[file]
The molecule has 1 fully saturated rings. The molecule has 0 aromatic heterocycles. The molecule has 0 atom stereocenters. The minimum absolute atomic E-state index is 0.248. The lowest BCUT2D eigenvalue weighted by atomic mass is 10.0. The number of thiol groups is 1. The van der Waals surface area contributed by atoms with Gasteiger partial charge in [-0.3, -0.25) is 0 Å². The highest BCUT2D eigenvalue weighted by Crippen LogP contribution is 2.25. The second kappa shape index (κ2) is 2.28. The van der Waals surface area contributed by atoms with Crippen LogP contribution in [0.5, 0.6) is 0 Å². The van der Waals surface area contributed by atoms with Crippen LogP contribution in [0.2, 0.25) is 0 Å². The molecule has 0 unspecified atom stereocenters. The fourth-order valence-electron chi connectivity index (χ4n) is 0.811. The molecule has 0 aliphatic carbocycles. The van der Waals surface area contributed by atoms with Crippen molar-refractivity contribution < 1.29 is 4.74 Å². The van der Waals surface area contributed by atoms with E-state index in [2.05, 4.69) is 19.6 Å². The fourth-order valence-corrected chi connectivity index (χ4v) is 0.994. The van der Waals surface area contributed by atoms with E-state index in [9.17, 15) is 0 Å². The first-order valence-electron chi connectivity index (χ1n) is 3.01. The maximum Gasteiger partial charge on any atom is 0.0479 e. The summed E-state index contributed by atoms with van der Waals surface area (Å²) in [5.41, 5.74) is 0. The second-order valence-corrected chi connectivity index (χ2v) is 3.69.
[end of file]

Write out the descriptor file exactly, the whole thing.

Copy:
The molecule has 1 fully saturated rings. The molecule has 0 aromatic heterocycles. The molecule has 0 atom stereocenters. The minimum absolute atomic E-state index is 0.248. The lowest BCUT2D eigenvalue weighted by atomic mass is 10.0. The number of thiol groups is 1. The van der Waals surface area contributed by atoms with Gasteiger partial charge in [-0.3, -0.25) is 0 Å². The highest BCUT2D eigenvalue weighted by Crippen LogP contribution is 2.25. The second kappa shape index (κ2) is 2.28. The van der Waals surface area contributed by atoms with Crippen LogP contribution in [0.5, 0.6) is 0 Å². The van der Waals surface area contributed by atoms with Crippen LogP contribution in [0.2, 0.25) is 0 Å². The molecule has 0 unspecified atom stereocenters. The fourth-order valence-electron chi connectivity index (χ4n) is 0.811. The molecule has 0 aliphatic carbocycles. The van der Waals surface area contributed by atoms with Crippen molar-refractivity contribution < 1.29 is 4.74 Å². The van der Waals surface area contributed by atoms with E-state index in [2.05, 4.69) is 19.6 Å². The fourth-order valence-corrected chi connectivity index (χ4v) is 0.994. The van der Waals surface area contributed by atoms with E-state index in [9.17, 15) is 0 Å². The first-order valence-electron chi connectivity index (χ1n) is 3.01. The maximum Gasteiger partial charge on any atom is 0.0479 e. The summed E-state index contributed by atoms with van der Waals surface area (Å²) in [5.41, 5.74) is 0. The second-order valence-corrected chi connectivity index (χ2v) is 3.69.